Chris Soules is using his celebrity to speak out for the agricultural community. A small-town Iowa farm boy who just happens to be the darling of millions of people because of his runs, first on the “The Bachelorette” and then on “The Bachelor,” Soules is in prime position to help people understand the world of today’s farmer.
Having a catchy moniker like Prince of Farming helps, too!
AGDAILY: The theme of this year’s FFA convention is “Transform.” As both a celebrity and a farmer, how do you want to transform agriculture?
SOULES: First of all, I’m excited to be here at the National FFA Convention. It’s exciting to see all these young kids who are the future of agriculture. When we talk about transforming agriculture, since I’ve started farming, I’ve seen a huge transformation — in technology, in business management, with yield expectations. What we had when I was a kid compared with what we have today are 10 fold. Transforming agriculture to bring more youth into our industry is really important. And to make it exciting and to inform people about agriculture and the opportunity of being involved in farming in the United States, it’s important that we have the best and brightest getting into our industry. The transformation is about educating kids why it’s cool to be a farmer.
AGDAILY: What’s your favorite childhood memory from growing up on a farm?
SOULES: Being able to walk outside and having my dog with me, playing outside not having to worry about anything. You could do anything you wanted, and you had to be creative with your time. Some of the things I did with my free time: I didn’t play video games, I went out and built my own campground or built a golf course in our yard, made my own football field. You didn’t have cars or houses or neighbors all around you. Some of my fondest memories are growing up on a farm, and being able to learn that work ethic at a young age. My dad taught me how to work and how to be responsible. Having my first pigs and having those experiences taught me a lot and how to be the man I am today. I’m thankful for that.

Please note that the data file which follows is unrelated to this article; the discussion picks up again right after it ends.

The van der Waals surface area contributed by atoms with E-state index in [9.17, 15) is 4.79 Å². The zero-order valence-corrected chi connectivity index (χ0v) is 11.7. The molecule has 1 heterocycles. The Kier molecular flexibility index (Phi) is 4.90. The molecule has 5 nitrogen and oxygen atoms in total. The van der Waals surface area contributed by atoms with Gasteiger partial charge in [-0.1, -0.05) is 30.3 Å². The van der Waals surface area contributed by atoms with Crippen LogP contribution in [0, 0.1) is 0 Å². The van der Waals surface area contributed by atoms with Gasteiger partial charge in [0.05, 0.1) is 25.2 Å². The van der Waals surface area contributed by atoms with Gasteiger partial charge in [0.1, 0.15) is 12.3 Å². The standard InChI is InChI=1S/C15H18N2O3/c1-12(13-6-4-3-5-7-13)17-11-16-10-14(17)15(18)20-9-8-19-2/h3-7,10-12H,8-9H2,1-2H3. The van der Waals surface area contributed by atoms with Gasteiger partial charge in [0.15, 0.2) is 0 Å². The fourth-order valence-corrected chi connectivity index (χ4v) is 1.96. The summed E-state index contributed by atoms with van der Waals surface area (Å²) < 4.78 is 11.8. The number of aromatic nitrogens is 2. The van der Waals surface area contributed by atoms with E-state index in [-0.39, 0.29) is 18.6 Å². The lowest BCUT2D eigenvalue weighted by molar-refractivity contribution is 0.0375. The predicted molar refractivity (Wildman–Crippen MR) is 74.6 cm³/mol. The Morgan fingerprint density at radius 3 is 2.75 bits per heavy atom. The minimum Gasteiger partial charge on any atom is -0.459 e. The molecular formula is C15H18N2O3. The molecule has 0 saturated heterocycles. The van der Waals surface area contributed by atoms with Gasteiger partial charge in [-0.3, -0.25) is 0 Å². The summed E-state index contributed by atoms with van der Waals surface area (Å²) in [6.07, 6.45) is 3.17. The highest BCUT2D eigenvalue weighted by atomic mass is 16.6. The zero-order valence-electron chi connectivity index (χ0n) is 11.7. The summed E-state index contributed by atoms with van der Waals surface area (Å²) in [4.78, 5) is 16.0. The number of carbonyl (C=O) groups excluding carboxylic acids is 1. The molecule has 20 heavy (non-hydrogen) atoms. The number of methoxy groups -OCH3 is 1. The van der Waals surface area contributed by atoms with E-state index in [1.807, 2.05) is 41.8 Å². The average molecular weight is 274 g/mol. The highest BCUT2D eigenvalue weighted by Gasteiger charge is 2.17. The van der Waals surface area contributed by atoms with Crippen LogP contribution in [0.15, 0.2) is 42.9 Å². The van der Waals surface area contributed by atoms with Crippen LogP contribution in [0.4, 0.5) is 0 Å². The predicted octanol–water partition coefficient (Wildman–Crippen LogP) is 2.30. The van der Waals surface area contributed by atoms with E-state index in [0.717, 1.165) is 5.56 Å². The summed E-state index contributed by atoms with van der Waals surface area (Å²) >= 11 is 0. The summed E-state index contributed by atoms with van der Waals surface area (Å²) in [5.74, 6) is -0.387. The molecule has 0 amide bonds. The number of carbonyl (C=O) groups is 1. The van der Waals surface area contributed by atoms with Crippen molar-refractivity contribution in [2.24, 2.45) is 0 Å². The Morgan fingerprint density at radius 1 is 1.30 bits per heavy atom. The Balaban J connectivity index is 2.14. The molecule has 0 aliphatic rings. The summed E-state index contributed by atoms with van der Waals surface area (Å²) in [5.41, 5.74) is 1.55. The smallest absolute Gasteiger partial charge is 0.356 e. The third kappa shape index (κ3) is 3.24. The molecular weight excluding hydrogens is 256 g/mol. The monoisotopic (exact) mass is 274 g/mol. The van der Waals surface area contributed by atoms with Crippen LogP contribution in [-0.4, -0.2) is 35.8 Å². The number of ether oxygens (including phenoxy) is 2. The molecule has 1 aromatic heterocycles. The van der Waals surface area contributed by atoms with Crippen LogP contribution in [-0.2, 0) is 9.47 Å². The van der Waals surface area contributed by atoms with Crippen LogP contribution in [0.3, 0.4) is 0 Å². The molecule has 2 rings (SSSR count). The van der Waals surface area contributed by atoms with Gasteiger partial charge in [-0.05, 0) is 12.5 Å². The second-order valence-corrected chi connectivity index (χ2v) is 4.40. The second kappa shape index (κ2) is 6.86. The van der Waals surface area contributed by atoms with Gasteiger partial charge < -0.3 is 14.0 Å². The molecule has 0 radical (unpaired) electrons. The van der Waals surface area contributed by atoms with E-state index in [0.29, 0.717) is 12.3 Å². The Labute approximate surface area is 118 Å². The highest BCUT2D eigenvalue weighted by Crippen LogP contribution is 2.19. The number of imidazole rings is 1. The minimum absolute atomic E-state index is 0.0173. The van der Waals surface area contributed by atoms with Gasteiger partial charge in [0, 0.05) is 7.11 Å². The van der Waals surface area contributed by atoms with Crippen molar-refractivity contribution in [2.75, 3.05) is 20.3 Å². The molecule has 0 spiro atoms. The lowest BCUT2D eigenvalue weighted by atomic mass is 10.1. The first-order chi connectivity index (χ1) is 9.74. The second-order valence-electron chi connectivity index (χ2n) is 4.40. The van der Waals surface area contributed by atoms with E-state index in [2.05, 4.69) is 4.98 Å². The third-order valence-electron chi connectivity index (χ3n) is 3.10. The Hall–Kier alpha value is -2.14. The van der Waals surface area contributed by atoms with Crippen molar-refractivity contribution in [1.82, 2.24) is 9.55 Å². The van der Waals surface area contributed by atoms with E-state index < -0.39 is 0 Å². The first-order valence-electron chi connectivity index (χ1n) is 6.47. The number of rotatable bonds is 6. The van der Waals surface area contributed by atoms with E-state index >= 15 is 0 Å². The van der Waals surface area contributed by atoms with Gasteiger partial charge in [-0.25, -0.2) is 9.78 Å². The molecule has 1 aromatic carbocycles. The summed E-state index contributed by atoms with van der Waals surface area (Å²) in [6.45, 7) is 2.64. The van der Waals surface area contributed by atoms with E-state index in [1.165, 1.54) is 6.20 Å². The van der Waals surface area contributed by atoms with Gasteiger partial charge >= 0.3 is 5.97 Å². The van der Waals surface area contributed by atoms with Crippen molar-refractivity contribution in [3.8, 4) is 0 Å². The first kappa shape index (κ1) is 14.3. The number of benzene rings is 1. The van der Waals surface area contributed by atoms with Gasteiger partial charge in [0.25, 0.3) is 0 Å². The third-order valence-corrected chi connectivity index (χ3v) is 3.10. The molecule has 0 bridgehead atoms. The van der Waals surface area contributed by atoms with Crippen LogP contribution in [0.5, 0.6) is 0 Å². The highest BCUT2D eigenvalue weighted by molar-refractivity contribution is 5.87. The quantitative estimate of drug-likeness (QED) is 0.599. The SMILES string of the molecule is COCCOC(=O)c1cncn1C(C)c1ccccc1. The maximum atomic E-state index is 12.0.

AGDAILY: You mentioned in your episode of “American Elements” on CarbonTV, you said you had to find ways to make your own fun growing up in Arlington. You mentioned some of them. Can you talk about what more of those things were?
SOULES: It varied depending on my age. As a very young guy, my dog was my best friend. We’d wander around and do random things, like I said, building a campground. We named it Chris and Dutch’s Campground, and it was a half-mile away from our house. … Then you get a little older, and you find cornfields to have parties in. You just had freedom to do what you wanted, but you did have to be creative. … You didn’t have the conveniences of being in a city, so you made stuff up. I played football by myself half the time, and I learned how to get really good at throwing the ball to myself.
AGDAILY: Let’s talk a little about your time on “The Bachelor.” There’s a joke, of course, that in a small town, everyone knows your business. Did coming from a small town change how you dealt with being in the spotlight, where literally millions of people now knew your business?
SOULES: It probably made it easier. I’m used to having everyone talk about me … My dad goes for coffee every morning, and he always comes back telling me what he heard about me. I learned at a very young age that if you’re not doing anything, nobody’s going to be talking about you. As long as you’re working hard and doing the right things in life, it really doesn’t matter (if people talk). So I carried that over to being The Bachelor. You hear everything. People talking about me went off the charts, especially with social media and having a relationship on a national TV show, being engaged, not engaged, all those things. People say a lot of mean things. You just let it roll off your back and keep your blinders on.
AGDAILY: Next month, AGDAILY has a new columnist debuting, and in his first article, he’s going to write about what it’s like to introduce an outsider into country living. On “The Bachelor,” you did that very thing a couple of times. What did you learn from that experience when it comes to introducing someone to the rural lifestyle?